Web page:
In autumn 2015 the Shape My Town team publicised a call for community collaborators to help test and develop the toolkit and spread the word about Shape My Town and its resources. Learning about and using Shape My Town aimed to help pilot communities to:

  • Think about positive change for their place
  •  Provide a focus and structure for community input
  • Plan for their place and engage with decision makers
  • Learn from and share case studies

Two pilot studies were chosen from the expressions of interest received from communities: Abergavenny, put forward by Team Abergavenny and Ynysybwl, put forward by Ynysybwl Regeneration Partnership (YRP).


Shape My Town pilot study: Ynysybwl

Ynysybwl, a village located between Cardiff and Merthyr Tydfil, was selected as a pilot study following an application from Ynysybwl Regeneration Partnership (YRP). Mentored by the Shape My Town team, pilot study workshops were designed to guide participants through the Shape My Town process using material found in the toolkit. The pilot study comprised two workshop sessions, the first to gather evidence about the place as it is now and a second try to make sense of the evidence collected and to generate ideas for the future of Ynysybwl.

 Workshop 1: Gathering evidence

The aim of the first session was to gather evidence about the village as it is now. By developing a good understanding of the current context, a vision, next steps and framework of projects can be founded on a solid evidence base. Participants in the session were split into groups to work through the four themes of the toolkit: Landscape, Townscape, Streetscape and Community.


Workshop 2: SWOT analysis and project ideas

The aim of the second session was to try to make sense of the evidence collected on the first part of the day and to generate ideas for Ynysybwl. In this session the groups came together to combine their knowledge and to analyse the village as a whole. Participants were guided through the process of bringing together and making sense of the information they had collected through a SWOT analysis. Participants were asked to evaluate the place under four headings:

  • Strengths: The characteristics of your town that are successful and set it apart from others
  • Weaknesses: Things that are not successful or put your town at a disadvantage
  • Opportunities: Areas where there is chance for change or external factors that offer a chance to make improvements
  •  Threats: Conditions that are harmful to the success or character of your town or that could damage its chances to improve

Participants were further tasked with identifying a small number of projects that would have a big impact on the place if they were carried forward. The group was asked to consider both small-scale projects, that could be done with limited funding by local people and larger, transformational projects, requiring funding applications. It was acknowledged that there are many more projects of various scale that could be included on an action plan, but the following were identified as feasible projects that could take place over the short to medium term:

 Village centre improvements: Finding funding and help to improve key tall buildings that mark the centre of the village.

  • Croeso! A project to address the Croeso/Welcome sign at the main arrival point into the village.
  • Derelict shops: Finding ways to reuse, let or renovate derelict shops to improve the appearance of the village.
  • Community hub The need for a community hub was identified as a large but essential project. This could address many points raised in the workshop: need for community space, youth space, start up space, training, a focal point for local groups to access information and a focus for a record of local history.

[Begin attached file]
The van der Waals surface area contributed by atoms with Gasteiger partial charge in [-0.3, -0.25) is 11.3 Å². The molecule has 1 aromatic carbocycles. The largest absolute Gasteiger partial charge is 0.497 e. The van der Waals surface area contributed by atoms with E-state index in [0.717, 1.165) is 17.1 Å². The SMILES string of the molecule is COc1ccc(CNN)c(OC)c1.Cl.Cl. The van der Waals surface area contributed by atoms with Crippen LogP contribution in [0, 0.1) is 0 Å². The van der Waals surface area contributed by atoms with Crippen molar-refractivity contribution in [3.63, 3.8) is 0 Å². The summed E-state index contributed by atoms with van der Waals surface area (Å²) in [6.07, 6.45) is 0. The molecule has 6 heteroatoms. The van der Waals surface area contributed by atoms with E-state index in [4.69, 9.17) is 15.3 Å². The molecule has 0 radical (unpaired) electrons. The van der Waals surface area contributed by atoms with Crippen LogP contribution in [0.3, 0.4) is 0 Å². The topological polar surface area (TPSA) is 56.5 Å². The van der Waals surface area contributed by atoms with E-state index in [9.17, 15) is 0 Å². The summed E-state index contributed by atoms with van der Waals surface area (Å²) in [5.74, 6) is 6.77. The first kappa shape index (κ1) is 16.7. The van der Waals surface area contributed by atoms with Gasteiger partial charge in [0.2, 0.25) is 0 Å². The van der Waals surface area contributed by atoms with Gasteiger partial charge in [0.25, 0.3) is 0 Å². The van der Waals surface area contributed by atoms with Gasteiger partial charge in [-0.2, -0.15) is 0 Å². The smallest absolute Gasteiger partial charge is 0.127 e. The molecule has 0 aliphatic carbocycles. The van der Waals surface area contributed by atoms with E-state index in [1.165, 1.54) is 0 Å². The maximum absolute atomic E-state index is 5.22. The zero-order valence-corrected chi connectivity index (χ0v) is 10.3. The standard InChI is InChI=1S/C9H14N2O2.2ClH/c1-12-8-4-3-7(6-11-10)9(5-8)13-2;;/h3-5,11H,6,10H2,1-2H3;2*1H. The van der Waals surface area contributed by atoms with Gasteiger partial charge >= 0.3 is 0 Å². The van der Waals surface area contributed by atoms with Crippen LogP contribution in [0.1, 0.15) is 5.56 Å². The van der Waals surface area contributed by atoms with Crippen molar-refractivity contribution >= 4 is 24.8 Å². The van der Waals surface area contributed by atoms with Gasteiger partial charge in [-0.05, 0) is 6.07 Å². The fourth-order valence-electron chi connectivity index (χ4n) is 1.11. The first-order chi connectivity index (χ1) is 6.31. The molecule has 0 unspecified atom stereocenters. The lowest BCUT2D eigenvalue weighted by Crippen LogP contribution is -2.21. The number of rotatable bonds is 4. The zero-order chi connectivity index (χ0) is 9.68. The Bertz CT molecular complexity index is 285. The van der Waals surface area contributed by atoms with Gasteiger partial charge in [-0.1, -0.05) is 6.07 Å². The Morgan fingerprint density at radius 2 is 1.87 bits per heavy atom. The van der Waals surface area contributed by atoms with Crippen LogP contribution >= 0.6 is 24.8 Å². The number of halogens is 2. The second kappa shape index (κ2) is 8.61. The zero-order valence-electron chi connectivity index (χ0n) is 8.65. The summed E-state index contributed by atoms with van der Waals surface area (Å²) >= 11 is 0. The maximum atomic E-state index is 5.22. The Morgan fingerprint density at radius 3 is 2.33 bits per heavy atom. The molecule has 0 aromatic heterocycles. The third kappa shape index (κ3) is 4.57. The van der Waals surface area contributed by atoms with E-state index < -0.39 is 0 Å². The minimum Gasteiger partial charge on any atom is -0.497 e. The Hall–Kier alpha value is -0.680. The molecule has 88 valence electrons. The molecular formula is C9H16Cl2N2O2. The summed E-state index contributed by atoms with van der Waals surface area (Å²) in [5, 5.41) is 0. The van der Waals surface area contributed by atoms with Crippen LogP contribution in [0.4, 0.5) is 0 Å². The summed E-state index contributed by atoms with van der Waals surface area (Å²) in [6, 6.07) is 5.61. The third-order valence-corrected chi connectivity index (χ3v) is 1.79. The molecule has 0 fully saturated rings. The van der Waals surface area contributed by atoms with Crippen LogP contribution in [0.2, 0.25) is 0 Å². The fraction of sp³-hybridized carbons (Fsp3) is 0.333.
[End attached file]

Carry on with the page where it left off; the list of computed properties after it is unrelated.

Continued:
• Wind-fall! The democratic dispersal of community gain from wind turbine payments could be significant and help enable projects across the village.

What emerged?

The workshops highlighted the assets Ynysybwl has as well as a number of weaknesses that could be addressed. The projects suggested range in scale and complexity from working with youth groups to create a new and distinctive sign for the village, to a new building to be located on the Lady Windsor site with complexities of funding, business planning and access.

The workshop highlighted that the Lady Windsor colliery site is vitally important to the future of the village. The development of the site will have a major impact on the success of the settlement and should be carefully considered. Locating a proposed community hub on the Lady Windsor site has the potential to link the new development to the existing village. The location of and access to this hub will be important to ensure it is well used and integrated into the life of the community.

Next steps

Having carried out this workshop, a number of next steps were suggested:

  • To carry out further consultations with a wide cross section of the community. This could be in the form of drop in consultation sessions or exhibitions of ideas or householder surveys. Identifying difficult to reach groups, for example the elderly or very young, is vital to get a rounded view.
  • To develop the information held by YRP and others into a place plan for the village. The fourth step of Shape My Town can help you do this and will guide you through the process of writing a plan and who to involve.
  • To develop an outline proposal for the community hub, which can develop into a business plan and design brief. This will be needed to apply for funding further down the line. Creating an aspirational brief will ensure a high quality output and a building that is inspiring for the community. The community hub should involve different local groups and businesses in its design and construction to ensure it is ‘owned’ by the community and has a strong relationship to people and place.

To find out more about mentored workshops or to let us know if you and your community would like to be considered for future pilot studies, please contact us.

Alternatively, read the full report here.

AuthorMatthew Jones
Hay-On-Wye: The book town

Hay-On-Wye: The book town

What makes your town unique? Many places are distinctive, but not all have a characteristic that stands out above all other features to become the identity of the town. This can often be a product of an existing strong town character combined with a catalyst such as an entrepreneur with a big idea.